This is the new generation of materials for tablets and smartphones
January 23, 2018 at 11:00
Yesterday we did a review of those materials for tablets and smartphones that fell into oblivion after living their small golden age. As we mentioned, the changes that happen in consumer electronics are very fast, and the trends that at one time are the most used by manufacturers and the most demanded by consumers, in a short time may be outdated due to the appearance of others.
Today we will see what are the elements that in recent years have taken a lot of weight and that are now fundamental in components of devices as disparate as the housings, the screens or the batteries. Will we see mere evolutions of the most popular of the past, or will they be something really novel that is destined to mark a before and after in the sector? Next we will try to check it out.
In the list of materials for tablets and smartphones that we showed you yesterday, we saw that an element called "Flexible ceramics" had experienced a small boom and then disappeared. At first, their destiny was the chips and other internal components that would see their dimensions reduced, and therefore, would make the media thinner and lighter. However, the first one we will show you today seems to be in good health.
It's about the ceramics that we all know, that we can now see in the covers of the new mobile phones of firms like Elephone, which combine it with others. In theory, this material not only offers greater resistance, but also gives more elaborate finishes to the terminals in which it is incorporated. So far, its end has been reduced to the merely aesthetic. Do you think it is striking and that it can be profitable for manufacturers and comfortable for the public?
In the second place we find a metal that sometimes appears mixed with ceramics or other elements, and sometimes it goes alone. Like the first one that we have presented, it is present in the covers of a large number of models in both the tablet and smartphone format. Its main attractions are two: It is easy to obtain and relatively cheap when extracting it, and very malleable, which ultimately translates into the fact that the models that incorporate it, weigh less and are more slender. At the moment, it seems that it is still on the crest of the wave and an example we see in the transition that Chinese manufacturers that were limited to low cost, have left behind the plastic to welcome aluminum.
3. Materials for rugged tablets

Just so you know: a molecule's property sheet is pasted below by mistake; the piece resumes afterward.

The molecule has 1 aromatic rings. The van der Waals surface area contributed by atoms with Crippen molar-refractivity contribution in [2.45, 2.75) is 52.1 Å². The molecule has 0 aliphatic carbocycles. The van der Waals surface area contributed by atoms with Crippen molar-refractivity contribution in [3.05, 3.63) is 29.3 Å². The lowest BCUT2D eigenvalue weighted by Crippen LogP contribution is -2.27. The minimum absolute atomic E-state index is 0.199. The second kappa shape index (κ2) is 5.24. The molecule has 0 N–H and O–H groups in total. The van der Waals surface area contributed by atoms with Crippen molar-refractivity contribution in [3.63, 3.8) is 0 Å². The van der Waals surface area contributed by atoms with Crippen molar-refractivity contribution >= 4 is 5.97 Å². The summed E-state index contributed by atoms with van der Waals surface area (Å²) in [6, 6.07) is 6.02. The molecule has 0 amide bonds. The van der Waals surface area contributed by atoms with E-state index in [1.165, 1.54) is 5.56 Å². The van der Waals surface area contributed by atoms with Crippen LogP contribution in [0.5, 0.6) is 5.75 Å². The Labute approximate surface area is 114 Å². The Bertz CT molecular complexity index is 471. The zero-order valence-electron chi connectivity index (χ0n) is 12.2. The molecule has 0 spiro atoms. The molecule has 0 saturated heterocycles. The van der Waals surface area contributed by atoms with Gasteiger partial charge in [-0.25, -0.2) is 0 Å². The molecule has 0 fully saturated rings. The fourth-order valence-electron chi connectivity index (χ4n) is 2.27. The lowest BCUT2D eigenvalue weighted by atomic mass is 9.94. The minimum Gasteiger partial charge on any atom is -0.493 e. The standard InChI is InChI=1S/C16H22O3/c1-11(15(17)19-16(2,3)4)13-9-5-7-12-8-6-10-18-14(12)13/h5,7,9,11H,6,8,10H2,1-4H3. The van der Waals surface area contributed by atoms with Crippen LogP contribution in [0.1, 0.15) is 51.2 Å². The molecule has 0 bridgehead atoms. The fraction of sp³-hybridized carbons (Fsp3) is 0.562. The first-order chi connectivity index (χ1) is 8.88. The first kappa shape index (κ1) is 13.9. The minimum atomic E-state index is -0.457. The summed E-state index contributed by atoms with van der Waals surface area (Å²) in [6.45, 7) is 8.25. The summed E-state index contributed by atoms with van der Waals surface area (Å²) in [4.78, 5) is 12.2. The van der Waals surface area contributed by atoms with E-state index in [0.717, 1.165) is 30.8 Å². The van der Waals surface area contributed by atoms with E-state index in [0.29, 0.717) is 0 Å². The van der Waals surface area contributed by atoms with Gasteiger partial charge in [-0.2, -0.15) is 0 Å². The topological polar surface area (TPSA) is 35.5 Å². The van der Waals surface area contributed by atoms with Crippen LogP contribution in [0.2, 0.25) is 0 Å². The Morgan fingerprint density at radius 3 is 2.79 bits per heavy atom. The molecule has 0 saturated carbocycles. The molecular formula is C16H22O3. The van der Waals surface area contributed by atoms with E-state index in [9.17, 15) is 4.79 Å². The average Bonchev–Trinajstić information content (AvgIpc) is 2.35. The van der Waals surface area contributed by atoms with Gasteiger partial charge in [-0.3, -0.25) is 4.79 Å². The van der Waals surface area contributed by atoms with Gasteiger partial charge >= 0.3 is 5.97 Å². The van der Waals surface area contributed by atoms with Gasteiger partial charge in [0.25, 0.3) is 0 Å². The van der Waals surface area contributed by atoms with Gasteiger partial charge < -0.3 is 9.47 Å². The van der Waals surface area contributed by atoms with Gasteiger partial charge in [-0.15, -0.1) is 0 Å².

On other occasions we have talked to you more about a series of devices that are now trying to gain more visibility both among the audiences to whom they have been directed since its inception, and for the rest: The rugged ones. These models are characterized by very well withstand extreme temperature changes, the entry of water and dust and also, blows, falls and scratches. In them, we find two elements that can be somewhat rare: rubber, which can serve as a shock absorber if it is placed on the decks even though benefits in thickness or weight are sacrificed, and the magnesium, which as with aluminum, is combined in many of these terminals but also in conventional ones. Are they necessary to provide the devices with more durability?
This element has been essential in consumer electronics since its inception. However, it has undergone significant variations and the crystals that have appeared recently are very different from those that existed not so long ago. Now, it is not only on the screens, but also covers the rear aluminum housings and other components of many terminals to give them more brightness and aesthetic appeal. The glass used in the diagonals, is now thinner, more resistant to bumps and scratches, and offers greater clarity of the contents that are displayed through the panels. Corning Gorilla Glass, DragonTrail or 2.5 D They are some of the most powerful technologies in this field.
We close this list of materials for tablets and smartphones with one of which there are still many unknowns. The siliceno has been called as the graphene competitor than yesterday we told you more. Its main benefit related to consumer electronics is the fact that, in theory, it is somewhat cheaper to produce and implant than graphene. Its application, if made global in the devices, would be in the batteries, since, incorporated in lithium, it could improve its connectivity, extend its useful life until 5,000 cycles load, and also reduce its dimensions, with the consequent decrease in the size of the devices in which it was present. Will it be one of those revolutionary elements or will it be forgotten?
What do you think about all these components? Do you think they have managed to displace the oldest, or is there still time for their definitive consolidation? What other elements could have gained weight in the devices in recent years? We leave you with related information such as a compilation on what the best material for tablets can be so you can learn more.